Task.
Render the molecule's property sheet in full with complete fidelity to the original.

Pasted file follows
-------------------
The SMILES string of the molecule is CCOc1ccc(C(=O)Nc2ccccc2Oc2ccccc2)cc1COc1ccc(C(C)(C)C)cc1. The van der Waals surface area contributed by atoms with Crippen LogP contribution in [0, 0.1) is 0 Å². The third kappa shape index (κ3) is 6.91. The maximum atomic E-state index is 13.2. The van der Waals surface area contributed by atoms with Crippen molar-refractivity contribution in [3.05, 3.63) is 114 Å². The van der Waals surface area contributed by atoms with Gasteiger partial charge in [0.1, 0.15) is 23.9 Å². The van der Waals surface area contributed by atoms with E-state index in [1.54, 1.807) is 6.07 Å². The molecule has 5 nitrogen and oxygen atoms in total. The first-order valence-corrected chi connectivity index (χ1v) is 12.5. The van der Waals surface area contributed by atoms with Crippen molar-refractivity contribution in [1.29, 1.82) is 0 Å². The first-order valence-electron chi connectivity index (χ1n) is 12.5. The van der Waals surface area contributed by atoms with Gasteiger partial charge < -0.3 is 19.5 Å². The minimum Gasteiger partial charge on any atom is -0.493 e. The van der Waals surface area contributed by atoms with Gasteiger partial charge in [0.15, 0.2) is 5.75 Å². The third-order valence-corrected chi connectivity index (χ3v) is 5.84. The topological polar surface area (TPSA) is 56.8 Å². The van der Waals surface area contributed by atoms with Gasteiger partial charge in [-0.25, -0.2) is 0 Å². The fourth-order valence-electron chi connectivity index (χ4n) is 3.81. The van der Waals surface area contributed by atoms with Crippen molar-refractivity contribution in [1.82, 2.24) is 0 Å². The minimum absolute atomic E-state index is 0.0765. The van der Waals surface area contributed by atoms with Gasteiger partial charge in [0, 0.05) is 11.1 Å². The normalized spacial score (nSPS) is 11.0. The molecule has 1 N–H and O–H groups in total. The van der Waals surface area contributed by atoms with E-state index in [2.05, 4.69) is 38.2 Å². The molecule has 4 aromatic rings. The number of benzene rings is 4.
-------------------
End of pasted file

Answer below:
The SMILES string of the molecule is CCOc1ccc(C(=O)Nc2ccccc2Oc2ccccc2)cc1COc1ccc(C(C)(C)C)cc1. The van der Waals surface area contributed by atoms with Crippen LogP contribution in [0, 0.1) is 0 Å². The third kappa shape index (κ3) is 6.91. The maximum atomic E-state index is 13.2. The van der Waals surface area contributed by atoms with Crippen molar-refractivity contribution in [3.05, 3.63) is 114 Å². The van der Waals surface area contributed by atoms with Gasteiger partial charge in [0.1, 0.15) is 23.9 Å². The van der Waals surface area contributed by atoms with E-state index in [1.54, 1.807) is 6.07 Å². The molecule has 5 nitrogen and oxygen atoms in total. The first-order valence-corrected chi connectivity index (χ1v) is 12.5. The van der Waals surface area contributed by atoms with Crippen molar-refractivity contribution in [1.29, 1.82) is 0 Å². The first-order valence-electron chi connectivity index (χ1n) is 12.5. The van der Waals surface area contributed by atoms with Gasteiger partial charge < -0.3 is 19.5 Å². The minimum Gasteiger partial charge on any atom is -0.493 e. The van der Waals surface area contributed by atoms with Gasteiger partial charge in [0.15, 0.2) is 5.75 Å². The third-order valence-corrected chi connectivity index (χ3v) is 5.84. The topological polar surface area (TPSA) is 56.8 Å². The van der Waals surface area contributed by atoms with Gasteiger partial charge in [-0.25, -0.2) is 0 Å². The fourth-order valence-electron chi connectivity index (χ4n) is 3.81. The van der Waals surface area contributed by atoms with Crippen molar-refractivity contribution in [1.82, 2.24) is 0 Å². The minimum absolute atomic E-state index is 0.0765. The van der Waals surface area contributed by atoms with Gasteiger partial charge in [0, 0.05) is 11.1 Å². The normalized spacial score (nSPS) is 11.0. The molecule has 1 N–H and O–H groups in total. The van der Waals surface area contributed by atoms with E-state index in [2.05, 4.69) is 38.2 Å². The molecule has 4 aromatic rings. The number of benzene rings is 4.